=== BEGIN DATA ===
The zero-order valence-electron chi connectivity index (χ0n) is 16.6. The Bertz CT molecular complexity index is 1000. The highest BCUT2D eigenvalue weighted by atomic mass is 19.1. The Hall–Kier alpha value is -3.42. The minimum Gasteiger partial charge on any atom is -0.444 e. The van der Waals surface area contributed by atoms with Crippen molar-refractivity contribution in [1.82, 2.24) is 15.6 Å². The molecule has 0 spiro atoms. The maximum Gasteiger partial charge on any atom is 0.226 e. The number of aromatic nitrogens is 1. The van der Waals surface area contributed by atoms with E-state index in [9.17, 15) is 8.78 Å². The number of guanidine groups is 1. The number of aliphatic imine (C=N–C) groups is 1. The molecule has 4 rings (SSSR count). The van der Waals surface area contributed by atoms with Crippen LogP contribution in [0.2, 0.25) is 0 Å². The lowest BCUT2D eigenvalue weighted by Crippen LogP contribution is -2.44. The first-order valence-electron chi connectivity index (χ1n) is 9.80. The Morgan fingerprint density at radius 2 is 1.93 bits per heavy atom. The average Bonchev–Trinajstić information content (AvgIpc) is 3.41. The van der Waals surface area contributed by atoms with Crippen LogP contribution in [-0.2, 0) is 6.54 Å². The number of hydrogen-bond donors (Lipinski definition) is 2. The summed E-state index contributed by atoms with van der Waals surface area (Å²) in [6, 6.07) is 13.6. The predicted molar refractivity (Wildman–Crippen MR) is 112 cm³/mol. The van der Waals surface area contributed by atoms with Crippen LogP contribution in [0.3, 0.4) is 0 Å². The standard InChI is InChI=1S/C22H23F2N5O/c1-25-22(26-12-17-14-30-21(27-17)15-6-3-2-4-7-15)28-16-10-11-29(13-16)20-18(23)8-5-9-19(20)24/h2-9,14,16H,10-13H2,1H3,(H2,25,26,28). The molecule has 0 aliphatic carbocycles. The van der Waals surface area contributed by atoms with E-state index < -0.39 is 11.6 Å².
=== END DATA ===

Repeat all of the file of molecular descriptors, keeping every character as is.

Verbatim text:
The zero-order valence-electron chi connectivity index (χ0n) is 16.6. The Bertz CT molecular complexity index is 1000. The highest BCUT2D eigenvalue weighted by atomic mass is 19.1. The Hall–Kier alpha value is -3.42. The minimum Gasteiger partial charge on any atom is -0.444 e. The van der Waals surface area contributed by atoms with Crippen molar-refractivity contribution in [1.82, 2.24) is 15.6 Å². The molecule has 0 spiro atoms. The maximum Gasteiger partial charge on any atom is 0.226 e. The number of aromatic nitrogens is 1. The van der Waals surface area contributed by atoms with E-state index in [9.17, 15) is 8.78 Å². The number of guanidine groups is 1. The number of aliphatic imine (C=N–C) groups is 1. The molecule has 4 rings (SSSR count). The van der Waals surface area contributed by atoms with Crippen LogP contribution in [0.2, 0.25) is 0 Å². The lowest BCUT2D eigenvalue weighted by Crippen LogP contribution is -2.44. The first-order valence-electron chi connectivity index (χ1n) is 9.80. The Morgan fingerprint density at radius 2 is 1.93 bits per heavy atom. The average Bonchev–Trinajstić information content (AvgIpc) is 3.41. The van der Waals surface area contributed by atoms with Crippen LogP contribution in [-0.2, 0) is 6.54 Å². The number of hydrogen-bond donors (Lipinski definition) is 2. The summed E-state index contributed by atoms with van der Waals surface area (Å²) in [6, 6.07) is 13.6. The predicted molar refractivity (Wildman–Crippen MR) is 112 cm³/mol. The van der Waals surface area contributed by atoms with Crippen LogP contribution in [0.3, 0.4) is 0 Å². The standard InChI is InChI=1S/C22H23F2N5O/c1-25-22(26-12-17-14-30-21(27-17)15-6-3-2-4-7-15)28-16-10-11-29(13-16)20-18(23)8-5-9-19(20)24/h2-9,14,16H,10-13H2,1H3,(H2,25,26,28). The molecule has 0 aliphatic carbocycles. The van der Waals surface area contributed by atoms with E-state index < -0.39 is 11.6 Å².